Fortunately, meaningful and tangible business cases for IoT are plentiful in a broad array of industries and vertical markets. These range from simple warranty cost reduction for capital intensive assets, to minimizing downtime for vital business tools, to creating feedback loops improving product design, to improving and enhancing enterprise customer experiences. All of these business cases, which will be briefly explored in this session, hinge on cost effectively extracting relevant data from ...
SYS-CON Events announced today that Interoute, owner-operator of one of Europe's largest networks and a global cloud services platform, has been named “Bronze Sponsor” of SYS-CON's 18th Cloud Expo, which will take place on June 7-9, 2015 at the Javits Center in New York, New York. Interoute is the owner-operator of one of Europe's largest networks and a global cloud services platform which encompasses 12 data centers, 14 virtual data centers and 31 colocation centers, with connections to 195 ad...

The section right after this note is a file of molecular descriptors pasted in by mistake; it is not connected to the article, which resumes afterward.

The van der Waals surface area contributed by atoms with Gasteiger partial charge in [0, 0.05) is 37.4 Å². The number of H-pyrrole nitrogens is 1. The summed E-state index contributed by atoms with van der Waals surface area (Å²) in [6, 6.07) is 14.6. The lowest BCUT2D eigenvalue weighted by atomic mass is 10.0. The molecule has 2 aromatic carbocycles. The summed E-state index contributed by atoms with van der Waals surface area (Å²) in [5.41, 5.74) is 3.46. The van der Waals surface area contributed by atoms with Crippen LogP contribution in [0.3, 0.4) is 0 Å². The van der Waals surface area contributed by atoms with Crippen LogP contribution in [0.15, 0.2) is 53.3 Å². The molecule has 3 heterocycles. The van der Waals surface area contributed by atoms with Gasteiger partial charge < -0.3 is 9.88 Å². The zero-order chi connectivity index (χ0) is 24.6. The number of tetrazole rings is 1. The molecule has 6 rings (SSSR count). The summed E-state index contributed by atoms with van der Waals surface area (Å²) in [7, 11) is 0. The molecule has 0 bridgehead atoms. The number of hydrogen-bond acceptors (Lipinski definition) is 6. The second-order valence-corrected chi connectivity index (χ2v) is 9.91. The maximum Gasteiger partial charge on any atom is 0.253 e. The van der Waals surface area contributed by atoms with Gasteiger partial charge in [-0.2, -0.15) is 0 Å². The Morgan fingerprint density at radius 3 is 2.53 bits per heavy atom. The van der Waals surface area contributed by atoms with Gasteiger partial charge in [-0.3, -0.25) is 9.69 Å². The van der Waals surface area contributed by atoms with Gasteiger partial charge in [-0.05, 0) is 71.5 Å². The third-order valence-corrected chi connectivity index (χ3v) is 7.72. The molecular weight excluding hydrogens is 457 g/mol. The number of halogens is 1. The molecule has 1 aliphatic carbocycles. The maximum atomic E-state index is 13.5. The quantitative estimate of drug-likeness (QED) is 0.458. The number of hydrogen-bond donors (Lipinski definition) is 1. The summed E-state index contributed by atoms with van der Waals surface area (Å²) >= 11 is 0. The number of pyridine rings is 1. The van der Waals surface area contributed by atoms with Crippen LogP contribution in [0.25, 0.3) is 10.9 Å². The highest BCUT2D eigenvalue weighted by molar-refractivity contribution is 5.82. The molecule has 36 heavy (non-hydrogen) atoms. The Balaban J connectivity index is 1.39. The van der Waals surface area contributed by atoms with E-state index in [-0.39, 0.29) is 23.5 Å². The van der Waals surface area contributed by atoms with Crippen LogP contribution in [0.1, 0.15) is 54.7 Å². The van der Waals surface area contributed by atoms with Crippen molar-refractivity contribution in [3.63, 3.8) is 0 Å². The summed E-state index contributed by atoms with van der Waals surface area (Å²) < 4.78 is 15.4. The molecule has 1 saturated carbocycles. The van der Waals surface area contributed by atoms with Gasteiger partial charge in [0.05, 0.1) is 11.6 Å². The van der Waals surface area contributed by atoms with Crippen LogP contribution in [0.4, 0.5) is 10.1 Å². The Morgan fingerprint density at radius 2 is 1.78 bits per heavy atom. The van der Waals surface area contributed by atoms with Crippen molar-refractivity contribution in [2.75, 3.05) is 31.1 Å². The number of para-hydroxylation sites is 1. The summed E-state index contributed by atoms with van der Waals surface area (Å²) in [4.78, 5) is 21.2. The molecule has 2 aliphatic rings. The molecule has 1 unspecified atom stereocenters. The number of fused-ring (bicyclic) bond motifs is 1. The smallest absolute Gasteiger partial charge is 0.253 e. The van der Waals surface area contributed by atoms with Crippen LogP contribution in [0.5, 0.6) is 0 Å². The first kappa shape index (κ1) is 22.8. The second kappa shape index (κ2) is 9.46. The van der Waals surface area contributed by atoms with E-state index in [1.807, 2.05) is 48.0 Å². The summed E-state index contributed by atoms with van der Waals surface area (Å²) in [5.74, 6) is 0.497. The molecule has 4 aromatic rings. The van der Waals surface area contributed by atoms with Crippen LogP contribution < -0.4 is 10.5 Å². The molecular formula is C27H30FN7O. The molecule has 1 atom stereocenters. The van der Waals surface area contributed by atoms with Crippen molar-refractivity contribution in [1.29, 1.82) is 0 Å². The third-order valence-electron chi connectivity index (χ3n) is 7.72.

Most people haven’t heard the word, “gamification,” even though they probably, and perhaps unwittingly, participate in it every day. Gamification is “the process of adding games or game-like elements to something (as a task) so as to encourage participation.” Further, gamification is about bringing game mechanics – rules, constructs, processes, and methods – into the real world in an effort to engage people. In his session at @ThingsExpo, Robert Endo, owner and engagement manager of Intrepid D...